Canadians who got pandemic pets say they've experienced mental health benefits

·4 min read
Laurie Brooke gets a lick from her dog, Spike. The Toronto resident says the Yorkshire terrier has helped her mental health. 'He just reminds me to be present, to be here to be with him, to be happy.' (Submitted by Paul Siegfried - image credit)
Laurie Brooke gets a lick from her dog, Spike. The Toronto resident says the Yorkshire terrier has helped her mental health. 'He just reminds me to be present, to be here to be with him, to be happy.' (Submitted by Paul Siegfried - image credit)

Spike was a tiny puppy, almost small enough to fit in one hand, when Laurie Brooke brought him home in May 2021, but he had an enormous impact on her life from the moment he arrived.

Even before the pandemic, Brooke struggled with depression and anxiety, and she discovered having Spike was a good addition to her regular therapy.

"He's like a tool in my mental health toolbox," said Brooke, who lives in Toronto.

Just holding the little Yorkshire terrier and looking into his eyes helped her to focus and be in the moment when she was feeling stressed.

"He just reminds me to be present, to be here to be with him, to be happy."

Spike also helped her with social anxiety. While playing fetch, he would bring the ball to strangers to throw for him, forcing Brooke to interact with other people.

It was a similar experience for Andrea Kovacs, who got her puppy Violet, a golden retriever, after moving from Burlington, Ont., to North Vancouver during the pandemic.

Submitted by Caitlin MacMillan
Submitted by Caitlin MacMillan

Whenever she would take Violet for a walk, it seemed to take forever to get anywhere because people were always stopping her to ask if they could pet the puppy. But as a result, Kovacs got to know her new neighbours.

Violet also helped her during a stressful time. Kovacs had recently lost her mother to cancer and she was having a hard time finding a job for her adult son, who has autism spectrum disorder.

"Moving in a pandemic and settling into a new neighbourhood, not knowing anybody, it took us over a year to find a family doctor, and all those things, it did produce some anxiety … but you turn to your pet and you just say, 'Life's not that bad.' I've got this one who wants to love me."

Submitted by Caitlin MacMillan
Submitted by Caitlin MacMillan

Mental benefits of interacting with animals

In the experience of psychologist Eileen Bona, founder of  Dreamcatcher Nature Assisted Therapy outside Edmonton, animals help reduce a person's anxiety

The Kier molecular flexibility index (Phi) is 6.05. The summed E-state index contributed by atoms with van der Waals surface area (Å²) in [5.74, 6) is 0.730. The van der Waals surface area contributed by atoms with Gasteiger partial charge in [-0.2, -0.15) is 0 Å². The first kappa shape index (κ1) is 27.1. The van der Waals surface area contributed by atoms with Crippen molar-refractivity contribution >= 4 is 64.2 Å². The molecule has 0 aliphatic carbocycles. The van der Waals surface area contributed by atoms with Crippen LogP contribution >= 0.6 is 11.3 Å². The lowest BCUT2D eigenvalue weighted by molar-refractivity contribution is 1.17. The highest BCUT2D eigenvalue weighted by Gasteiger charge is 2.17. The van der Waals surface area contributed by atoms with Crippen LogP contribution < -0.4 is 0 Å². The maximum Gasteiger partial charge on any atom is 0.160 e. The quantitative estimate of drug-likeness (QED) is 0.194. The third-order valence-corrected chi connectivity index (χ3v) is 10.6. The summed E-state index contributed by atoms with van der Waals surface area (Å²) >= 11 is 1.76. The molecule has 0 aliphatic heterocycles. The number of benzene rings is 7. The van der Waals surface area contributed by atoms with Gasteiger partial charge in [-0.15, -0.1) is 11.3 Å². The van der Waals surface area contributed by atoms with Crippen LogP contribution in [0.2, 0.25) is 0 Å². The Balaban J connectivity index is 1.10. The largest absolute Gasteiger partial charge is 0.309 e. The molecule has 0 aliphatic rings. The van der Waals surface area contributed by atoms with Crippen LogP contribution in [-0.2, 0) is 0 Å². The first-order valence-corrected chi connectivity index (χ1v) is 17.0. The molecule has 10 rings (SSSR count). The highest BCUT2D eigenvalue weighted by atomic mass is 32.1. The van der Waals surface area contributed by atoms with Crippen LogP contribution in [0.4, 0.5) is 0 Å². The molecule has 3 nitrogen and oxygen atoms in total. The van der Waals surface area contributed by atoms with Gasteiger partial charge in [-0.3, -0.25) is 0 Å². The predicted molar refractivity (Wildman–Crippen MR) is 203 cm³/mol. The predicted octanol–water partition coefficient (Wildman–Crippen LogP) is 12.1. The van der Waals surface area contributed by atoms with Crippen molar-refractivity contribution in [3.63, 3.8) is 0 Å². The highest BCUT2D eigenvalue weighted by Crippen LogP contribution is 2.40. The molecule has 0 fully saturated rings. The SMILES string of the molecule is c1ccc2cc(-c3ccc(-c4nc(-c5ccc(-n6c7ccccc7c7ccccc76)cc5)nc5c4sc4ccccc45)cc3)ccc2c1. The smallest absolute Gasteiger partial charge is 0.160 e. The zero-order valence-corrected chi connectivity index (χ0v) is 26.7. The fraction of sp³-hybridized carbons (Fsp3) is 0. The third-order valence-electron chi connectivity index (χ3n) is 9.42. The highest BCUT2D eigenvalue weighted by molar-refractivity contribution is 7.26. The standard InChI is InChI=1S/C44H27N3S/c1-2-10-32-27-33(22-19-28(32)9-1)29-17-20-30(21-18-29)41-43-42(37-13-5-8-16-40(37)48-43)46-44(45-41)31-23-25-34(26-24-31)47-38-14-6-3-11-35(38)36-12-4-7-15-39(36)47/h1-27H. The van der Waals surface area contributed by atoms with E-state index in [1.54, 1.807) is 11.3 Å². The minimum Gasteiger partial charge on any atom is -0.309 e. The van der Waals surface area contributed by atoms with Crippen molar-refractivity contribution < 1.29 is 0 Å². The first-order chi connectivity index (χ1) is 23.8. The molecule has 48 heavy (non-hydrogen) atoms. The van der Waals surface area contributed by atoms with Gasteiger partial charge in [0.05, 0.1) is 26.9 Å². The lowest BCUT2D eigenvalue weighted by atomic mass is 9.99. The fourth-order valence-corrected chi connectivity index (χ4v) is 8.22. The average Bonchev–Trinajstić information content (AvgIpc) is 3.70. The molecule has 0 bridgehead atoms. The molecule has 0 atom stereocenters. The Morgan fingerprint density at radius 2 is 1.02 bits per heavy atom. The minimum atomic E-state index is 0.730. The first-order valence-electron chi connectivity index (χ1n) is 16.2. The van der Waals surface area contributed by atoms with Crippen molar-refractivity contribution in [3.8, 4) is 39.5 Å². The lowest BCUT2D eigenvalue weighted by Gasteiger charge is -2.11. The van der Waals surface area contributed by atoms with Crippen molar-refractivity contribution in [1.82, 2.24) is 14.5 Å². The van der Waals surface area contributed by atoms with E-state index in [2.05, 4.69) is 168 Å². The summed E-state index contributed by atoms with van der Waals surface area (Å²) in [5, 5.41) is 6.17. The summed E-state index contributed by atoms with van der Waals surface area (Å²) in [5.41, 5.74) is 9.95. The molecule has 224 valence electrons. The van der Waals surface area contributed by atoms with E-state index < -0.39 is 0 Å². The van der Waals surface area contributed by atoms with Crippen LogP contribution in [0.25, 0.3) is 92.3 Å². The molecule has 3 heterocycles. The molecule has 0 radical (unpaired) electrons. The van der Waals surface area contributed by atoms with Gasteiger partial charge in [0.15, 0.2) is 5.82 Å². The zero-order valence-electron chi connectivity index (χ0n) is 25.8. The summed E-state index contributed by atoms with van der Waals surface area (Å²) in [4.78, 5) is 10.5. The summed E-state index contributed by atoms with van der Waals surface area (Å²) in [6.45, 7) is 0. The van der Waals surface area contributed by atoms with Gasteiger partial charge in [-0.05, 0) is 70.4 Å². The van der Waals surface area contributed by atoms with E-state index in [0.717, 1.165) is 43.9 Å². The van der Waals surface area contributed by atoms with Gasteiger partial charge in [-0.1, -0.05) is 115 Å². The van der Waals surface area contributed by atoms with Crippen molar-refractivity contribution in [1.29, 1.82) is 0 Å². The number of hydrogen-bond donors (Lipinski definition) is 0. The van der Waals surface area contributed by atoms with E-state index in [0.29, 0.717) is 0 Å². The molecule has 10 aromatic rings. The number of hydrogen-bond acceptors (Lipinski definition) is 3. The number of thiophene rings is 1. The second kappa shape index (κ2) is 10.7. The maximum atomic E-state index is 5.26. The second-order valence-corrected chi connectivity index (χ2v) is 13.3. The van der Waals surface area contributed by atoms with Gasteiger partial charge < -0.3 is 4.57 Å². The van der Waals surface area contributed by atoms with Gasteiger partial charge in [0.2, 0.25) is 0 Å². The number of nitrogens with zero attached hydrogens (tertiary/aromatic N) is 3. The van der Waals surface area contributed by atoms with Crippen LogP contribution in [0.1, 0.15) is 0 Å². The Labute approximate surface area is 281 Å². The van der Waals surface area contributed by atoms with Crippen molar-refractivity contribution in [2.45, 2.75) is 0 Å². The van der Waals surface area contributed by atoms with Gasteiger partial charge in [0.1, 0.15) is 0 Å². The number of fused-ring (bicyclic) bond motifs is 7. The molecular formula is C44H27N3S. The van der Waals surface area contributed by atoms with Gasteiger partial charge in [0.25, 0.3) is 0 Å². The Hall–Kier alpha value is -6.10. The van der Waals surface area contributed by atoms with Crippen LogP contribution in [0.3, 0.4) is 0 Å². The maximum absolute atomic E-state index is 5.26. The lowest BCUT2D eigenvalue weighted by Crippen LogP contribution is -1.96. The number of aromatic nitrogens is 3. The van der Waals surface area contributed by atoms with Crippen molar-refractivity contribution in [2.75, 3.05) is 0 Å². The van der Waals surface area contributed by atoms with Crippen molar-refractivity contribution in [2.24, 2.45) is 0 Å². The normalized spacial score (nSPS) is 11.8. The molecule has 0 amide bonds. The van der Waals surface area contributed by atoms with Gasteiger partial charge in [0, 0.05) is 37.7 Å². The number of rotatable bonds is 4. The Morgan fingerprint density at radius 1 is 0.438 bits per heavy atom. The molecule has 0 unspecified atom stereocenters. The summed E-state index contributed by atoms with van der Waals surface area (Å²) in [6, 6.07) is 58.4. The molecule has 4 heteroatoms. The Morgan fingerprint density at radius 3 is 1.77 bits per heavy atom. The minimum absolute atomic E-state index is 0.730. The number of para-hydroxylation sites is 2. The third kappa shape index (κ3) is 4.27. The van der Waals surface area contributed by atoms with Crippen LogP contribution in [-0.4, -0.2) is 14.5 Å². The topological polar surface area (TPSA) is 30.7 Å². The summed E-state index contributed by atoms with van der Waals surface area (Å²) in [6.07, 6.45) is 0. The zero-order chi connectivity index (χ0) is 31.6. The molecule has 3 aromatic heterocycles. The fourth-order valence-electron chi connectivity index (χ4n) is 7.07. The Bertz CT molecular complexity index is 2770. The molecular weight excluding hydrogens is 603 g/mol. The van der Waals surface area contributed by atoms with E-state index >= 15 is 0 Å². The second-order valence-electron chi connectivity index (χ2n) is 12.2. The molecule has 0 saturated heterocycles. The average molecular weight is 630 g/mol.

"There are a lot of neurochemical changes that are happening in your brain. That's helping your brain to calm down, helping you to feel more relaxed, more at ease … because you're outside or you're with a furry creature."

Submitted by Danielle Clark
Submitted by Danielle Clark

She works with people who have anxiety, depression and cognitive issues such as autism. The therapy she offers is mostly non-verbal and involves clients interacting with animals such as horses, donkeys, goats, sheep and chickens.

Bona sometimes has sessions with people and their own animals, and has even been asked to write notes for those who want official recognition that their pet is necessary for their mental health — but it's only something she's agreed to do on rare occasions.

Unlike service animals, emotional support animals don't require special training, and she didn't want to be responsible for a pet that misbehaved in public. 

More legal cases over emotional support animals

Emotional support animals exist in a bit of a legal grey zone, according to Vancouver-based animal law lawyer Victoria Shroff.

She has seen an increase in cases involving emotional support pets during the pandemic. People want to be with their pets full time, including in places where animals might not normally be allowed, such as condos, restaurants or workplaces.

Submitted by Victoria Shroff
Submitted by Victoria Shroff

Another way these pets are different from service animals is there is no legal requirement to accommodate an emotional support animal — they aren't allowed in the cabin area of planes, for example — but that doesn't mean there isn't a case to be made for allowing them in other places.

"If there's a doctor's note saying … this person really, really needs to have a dog with them at work, I think that HR should take a very serious look at that and see how an accommodation can be made because they might find themselves on the other end of a human rights complaint," Shroff said.

While it may be difficult if a colleague is scared of your pet or allergic to them, there are ways to make it work, said Shroff, including limiting where the pet can go in the office.

If someone doesn't want to leave their dog at home all day, having the pet in the office is a good alternative to having to relinquish it to a shelter, which is happening more lately, she said, calling it "the great dog dump."

Brooke said she would never consider giving Spike up.

She is currently on stress leave from her job, but did ask her employer if she could bring Spike to work at some point. The answer was no, but she has considered asking her therapist for a note if she needs one.

Submitted by Christine Cinq-Mars
Submitted by Christine Cinq-Mars

"I understand that jobs have to be done, and you have to be accountable for your work and you should be there. But at the same time, I think a happy employee makes a better employee ... I could see bringing my dog to the office and having the entire office loving him."

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